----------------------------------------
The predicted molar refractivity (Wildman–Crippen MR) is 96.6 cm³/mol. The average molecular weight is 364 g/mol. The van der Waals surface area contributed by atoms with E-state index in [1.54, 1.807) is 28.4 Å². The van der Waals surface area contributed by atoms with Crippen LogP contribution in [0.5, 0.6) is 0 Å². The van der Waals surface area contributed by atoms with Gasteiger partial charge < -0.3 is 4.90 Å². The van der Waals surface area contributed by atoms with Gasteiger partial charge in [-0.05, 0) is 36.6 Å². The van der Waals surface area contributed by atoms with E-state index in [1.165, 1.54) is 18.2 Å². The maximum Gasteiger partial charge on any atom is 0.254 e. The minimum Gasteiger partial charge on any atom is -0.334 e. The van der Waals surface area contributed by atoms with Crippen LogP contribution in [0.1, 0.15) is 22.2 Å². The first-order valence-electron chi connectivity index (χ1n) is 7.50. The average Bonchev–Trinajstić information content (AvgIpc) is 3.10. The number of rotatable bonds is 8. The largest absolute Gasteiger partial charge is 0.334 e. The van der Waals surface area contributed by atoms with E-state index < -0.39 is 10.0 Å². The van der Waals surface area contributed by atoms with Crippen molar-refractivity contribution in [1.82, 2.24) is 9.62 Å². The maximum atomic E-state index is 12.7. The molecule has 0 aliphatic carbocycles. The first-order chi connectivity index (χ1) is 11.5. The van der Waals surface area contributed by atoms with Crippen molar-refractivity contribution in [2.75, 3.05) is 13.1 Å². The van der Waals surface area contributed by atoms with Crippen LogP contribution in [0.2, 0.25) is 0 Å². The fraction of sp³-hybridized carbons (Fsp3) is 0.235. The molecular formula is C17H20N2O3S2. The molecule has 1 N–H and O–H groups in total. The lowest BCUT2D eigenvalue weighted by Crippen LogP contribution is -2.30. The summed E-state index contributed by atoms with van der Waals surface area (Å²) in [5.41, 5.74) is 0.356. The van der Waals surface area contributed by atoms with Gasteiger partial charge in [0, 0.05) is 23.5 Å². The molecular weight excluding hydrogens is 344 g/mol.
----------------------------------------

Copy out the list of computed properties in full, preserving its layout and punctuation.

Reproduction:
The predicted molar refractivity (Wildman–Crippen MR) is 96.6 cm³/mol. The average molecular weight is 364 g/mol. The van der Waals surface area contributed by atoms with E-state index in [1.54, 1.807) is 28.4 Å². The van der Waals surface area contributed by atoms with Crippen LogP contribution in [0.5, 0.6) is 0 Å². The van der Waals surface area contributed by atoms with Gasteiger partial charge < -0.3 is 4.90 Å². The van der Waals surface area contributed by atoms with Gasteiger partial charge in [-0.05, 0) is 36.6 Å². The van der Waals surface area contributed by atoms with E-state index in [1.165, 1.54) is 18.2 Å². The maximum Gasteiger partial charge on any atom is 0.254 e. The minimum Gasteiger partial charge on any atom is -0.334 e. The van der Waals surface area contributed by atoms with Crippen LogP contribution in [0.1, 0.15) is 22.2 Å². The first-order valence-electron chi connectivity index (χ1n) is 7.50. The average Bonchev–Trinajstić information content (AvgIpc) is 3.10. The number of rotatable bonds is 8. The largest absolute Gasteiger partial charge is 0.334 e. The van der Waals surface area contributed by atoms with E-state index < -0.39 is 10.0 Å². The van der Waals surface area contributed by atoms with Crippen molar-refractivity contribution in [1.82, 2.24) is 9.62 Å². The maximum atomic E-state index is 12.7. The molecule has 0 aliphatic carbocycles. The first-order chi connectivity index (χ1) is 11.5. The van der Waals surface area contributed by atoms with Crippen molar-refractivity contribution in [2.75, 3.05) is 13.1 Å². The van der Waals surface area contributed by atoms with Crippen LogP contribution in [0.2, 0.25) is 0 Å². The fraction of sp³-hybridized carbons (Fsp3) is 0.235. The molecular formula is C17H20N2O3S2. The molecule has 1 N–H and O–H groups in total. The lowest BCUT2D eigenvalue weighted by Crippen LogP contribution is -2.30. The summed E-state index contributed by atoms with van der Waals surface area (Å²) in [5.41, 5.74) is 0.356. The van der Waals surface area contributed by atoms with Gasteiger partial charge in [0, 0.05) is 23.5 Å². The molecular weight excluding hydrogens is 344 g/mol.